Fortunately, crafting memorable messages and turning around “gotcha” questions are skills that can be learned — assuming, of course, that you acknowledge you want some help. Read on for some media-savvy lessons and six tips from Spirou and Associates who have been there and done that.
Never wing it!
The first lesson is not to wing it. Just because you’re immersed in some subject every day doesn’t mean you can spontaneously pull on the right threads to weave a public performance.
The fundamentals always come down to preparation. Whether you work with a professional coach or prefer to go it alone, invest time and effort in rehearsals. Get your spouse or partner or a trusted friend to fire questions at you. Make sure those questions have some zing. How will you respond to tough or hostile questions? Do you have a clear, honest, and appropriate answer to the most negative query you can imagine?
Plan your answers with key messages and try to second-guess supplementary questions. Make sure to research your audience and their expectations beforehand. In any interview, you’re really speaking via the reporter to his or her readers, listeners, or viewers. Videotape your performance and use the results to make changes.
Shaping your message
The real difference between talking to the media and talking directly to an audience, of course, comes down to control. For a speech, you pick and choose your points and timing. But for interviews, reporters wag the dog.
That doesn’t mean you lean back and remain passive. The idea is to get out the message you want while still responding to questions and ceding control to the reporter. At the outset, it helps to personalize the experience. It is a good idea to break the ice with reporters by asking something about them — where they grew up, what their interests are, what kind of stories they have covered. Showing an interest in them makes you more likable.
Once you’ve accomplished that, here are six tips to help you master the art of getting out your preferred message.
1. Set goals for every appearance. Articulate your objective, strategy, tactics, and audience before any interview. Everything communicated should have a plan to hammer home your key messages. For interviews, keep answers — especially for TV or radio — to about 25 to 30 seconds each. When it’s appropriate, use props or visual materials to vary your pacing.
2. Nothing is 100% off the record. “Once notes are made, editors, publishers, and lawyers can review them. This goes for all appearances, not just interviews.” Whatever you say — anywhere — can follow you around endlessly and perhaps disastrously. If you don’t know the answer to a question, say so. Then later on, be certain to get back to the reporter with an answer.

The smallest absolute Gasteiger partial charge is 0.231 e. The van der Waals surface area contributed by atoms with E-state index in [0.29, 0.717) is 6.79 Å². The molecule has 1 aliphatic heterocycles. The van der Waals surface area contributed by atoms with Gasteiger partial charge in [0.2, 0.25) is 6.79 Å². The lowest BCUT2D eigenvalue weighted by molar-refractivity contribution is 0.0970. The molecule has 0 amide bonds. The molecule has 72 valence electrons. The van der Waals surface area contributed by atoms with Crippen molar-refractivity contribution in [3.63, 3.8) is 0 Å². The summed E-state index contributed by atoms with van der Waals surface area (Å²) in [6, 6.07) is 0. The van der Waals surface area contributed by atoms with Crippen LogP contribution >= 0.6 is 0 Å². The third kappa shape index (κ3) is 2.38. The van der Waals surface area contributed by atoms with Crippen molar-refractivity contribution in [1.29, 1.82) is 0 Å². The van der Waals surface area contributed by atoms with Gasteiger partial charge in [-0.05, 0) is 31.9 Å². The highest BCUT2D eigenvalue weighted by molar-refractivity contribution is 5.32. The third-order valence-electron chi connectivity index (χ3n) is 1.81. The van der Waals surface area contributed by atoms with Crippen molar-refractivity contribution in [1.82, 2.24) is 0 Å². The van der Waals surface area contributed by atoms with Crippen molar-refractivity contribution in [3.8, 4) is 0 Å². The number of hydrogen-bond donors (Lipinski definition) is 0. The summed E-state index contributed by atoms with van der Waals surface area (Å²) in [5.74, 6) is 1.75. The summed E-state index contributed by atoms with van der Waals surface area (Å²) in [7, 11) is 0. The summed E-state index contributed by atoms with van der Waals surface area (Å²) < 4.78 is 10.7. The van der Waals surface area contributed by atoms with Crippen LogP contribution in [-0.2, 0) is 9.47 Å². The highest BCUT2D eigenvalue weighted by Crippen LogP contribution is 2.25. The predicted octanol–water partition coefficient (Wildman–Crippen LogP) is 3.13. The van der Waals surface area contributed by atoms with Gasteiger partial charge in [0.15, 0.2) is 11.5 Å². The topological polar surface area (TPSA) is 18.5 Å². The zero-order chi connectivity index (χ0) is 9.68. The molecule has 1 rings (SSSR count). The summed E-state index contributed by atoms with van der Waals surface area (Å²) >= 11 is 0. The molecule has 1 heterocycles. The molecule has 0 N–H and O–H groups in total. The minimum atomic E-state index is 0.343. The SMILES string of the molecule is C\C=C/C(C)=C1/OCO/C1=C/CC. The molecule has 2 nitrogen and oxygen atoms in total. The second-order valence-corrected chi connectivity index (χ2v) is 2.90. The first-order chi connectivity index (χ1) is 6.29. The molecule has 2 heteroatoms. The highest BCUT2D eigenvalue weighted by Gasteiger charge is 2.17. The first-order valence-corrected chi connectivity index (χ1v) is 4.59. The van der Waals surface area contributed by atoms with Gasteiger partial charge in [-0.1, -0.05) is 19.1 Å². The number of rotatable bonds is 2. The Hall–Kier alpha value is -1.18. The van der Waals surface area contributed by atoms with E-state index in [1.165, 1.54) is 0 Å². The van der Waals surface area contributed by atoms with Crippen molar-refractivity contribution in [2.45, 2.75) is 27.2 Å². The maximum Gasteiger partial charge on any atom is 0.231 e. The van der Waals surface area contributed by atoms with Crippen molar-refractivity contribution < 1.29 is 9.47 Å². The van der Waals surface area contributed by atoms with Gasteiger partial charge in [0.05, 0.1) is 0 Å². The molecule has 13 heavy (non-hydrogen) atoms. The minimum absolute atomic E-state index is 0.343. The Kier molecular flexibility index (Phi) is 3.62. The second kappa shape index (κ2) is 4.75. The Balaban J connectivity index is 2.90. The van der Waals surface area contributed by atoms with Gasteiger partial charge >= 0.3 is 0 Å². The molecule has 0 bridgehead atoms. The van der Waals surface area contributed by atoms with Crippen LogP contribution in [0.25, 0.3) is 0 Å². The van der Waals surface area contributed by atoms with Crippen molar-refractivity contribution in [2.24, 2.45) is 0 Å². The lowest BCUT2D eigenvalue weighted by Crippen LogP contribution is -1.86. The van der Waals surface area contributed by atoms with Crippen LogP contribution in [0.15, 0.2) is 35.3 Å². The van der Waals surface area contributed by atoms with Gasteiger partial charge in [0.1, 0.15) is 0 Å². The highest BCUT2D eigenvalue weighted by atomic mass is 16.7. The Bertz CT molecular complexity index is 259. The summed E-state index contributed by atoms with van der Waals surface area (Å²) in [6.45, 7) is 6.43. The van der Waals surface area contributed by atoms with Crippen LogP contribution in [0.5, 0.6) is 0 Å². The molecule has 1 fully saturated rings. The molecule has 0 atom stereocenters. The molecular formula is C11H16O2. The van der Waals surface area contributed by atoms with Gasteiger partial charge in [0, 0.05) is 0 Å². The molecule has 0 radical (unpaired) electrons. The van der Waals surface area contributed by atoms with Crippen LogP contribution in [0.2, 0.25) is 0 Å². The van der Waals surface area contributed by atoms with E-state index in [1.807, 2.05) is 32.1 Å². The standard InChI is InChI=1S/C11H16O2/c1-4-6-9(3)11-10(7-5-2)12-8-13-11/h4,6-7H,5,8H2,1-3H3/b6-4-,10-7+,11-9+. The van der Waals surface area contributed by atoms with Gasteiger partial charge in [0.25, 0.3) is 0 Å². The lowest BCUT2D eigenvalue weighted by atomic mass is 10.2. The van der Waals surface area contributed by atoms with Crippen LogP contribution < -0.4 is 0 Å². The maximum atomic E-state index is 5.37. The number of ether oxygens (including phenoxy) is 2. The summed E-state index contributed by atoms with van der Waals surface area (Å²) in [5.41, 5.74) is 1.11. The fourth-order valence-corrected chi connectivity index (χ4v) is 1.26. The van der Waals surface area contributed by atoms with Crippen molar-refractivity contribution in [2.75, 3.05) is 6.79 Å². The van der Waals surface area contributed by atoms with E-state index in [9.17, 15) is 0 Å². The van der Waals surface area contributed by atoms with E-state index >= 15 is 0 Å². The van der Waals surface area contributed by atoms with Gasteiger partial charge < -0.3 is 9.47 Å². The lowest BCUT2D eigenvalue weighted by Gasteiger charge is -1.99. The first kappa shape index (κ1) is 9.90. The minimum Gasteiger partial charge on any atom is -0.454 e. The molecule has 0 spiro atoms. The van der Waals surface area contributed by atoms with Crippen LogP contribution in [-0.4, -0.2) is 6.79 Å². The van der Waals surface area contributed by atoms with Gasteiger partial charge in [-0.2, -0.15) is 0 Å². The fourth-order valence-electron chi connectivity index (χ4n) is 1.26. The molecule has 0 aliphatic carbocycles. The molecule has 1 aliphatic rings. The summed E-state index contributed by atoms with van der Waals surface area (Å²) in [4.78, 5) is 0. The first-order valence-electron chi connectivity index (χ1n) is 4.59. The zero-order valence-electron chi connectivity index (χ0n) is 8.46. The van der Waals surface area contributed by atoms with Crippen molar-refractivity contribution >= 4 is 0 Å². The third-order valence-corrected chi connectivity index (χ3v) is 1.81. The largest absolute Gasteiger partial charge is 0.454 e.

3. Watch your body language. Even in positive interview situations, interviewees sometimes look tense or stiff, which can have a big impact on credibility. Before on-camera interviews, if there is time, do some exercises or walk around to relax your body.
4. Stay on track with your message. Reporters usually can only use what you say against you. If the interview goes off track, stop it. You can ask for a break, a glass of water, a visit to the restroom. It doesn’t matter if the excuse seems lame — they will use footage of you on-camera, not off.
5. Learn how to “bridge”. This technique allows you to deflect any attempts to derail your message. “Bridging” creates a transition so that you can move from one subject to the message you want to communicate. First answer the direct question, then transition to your message. Consider using the following bridging phrases as:
• “Before we get off that topic, let me just add…”
• “Let me put that in perspective.”
• “It’s important to remember that…”
6. Prepare take-aways. Always plan the points or facts you want the reporter and, by extension, the audience to walk away thinking about. You might identify these points as the building blocks of your presentation. If someone else prepares your material, discuss the take-away points first. Narrow the focus. Then, to get listeners to remember you, deliver those points passionately and succinctly through analogies and re-creating experiences.
Finally, it’s not over when it’s over. Make sure to track the results and get reviews of your performance. Ask pals and peers how well your message went over. Be smart and brave enough to make the necessary improvements, so you do even better next time.
Kim Spirou, Spirou and Associates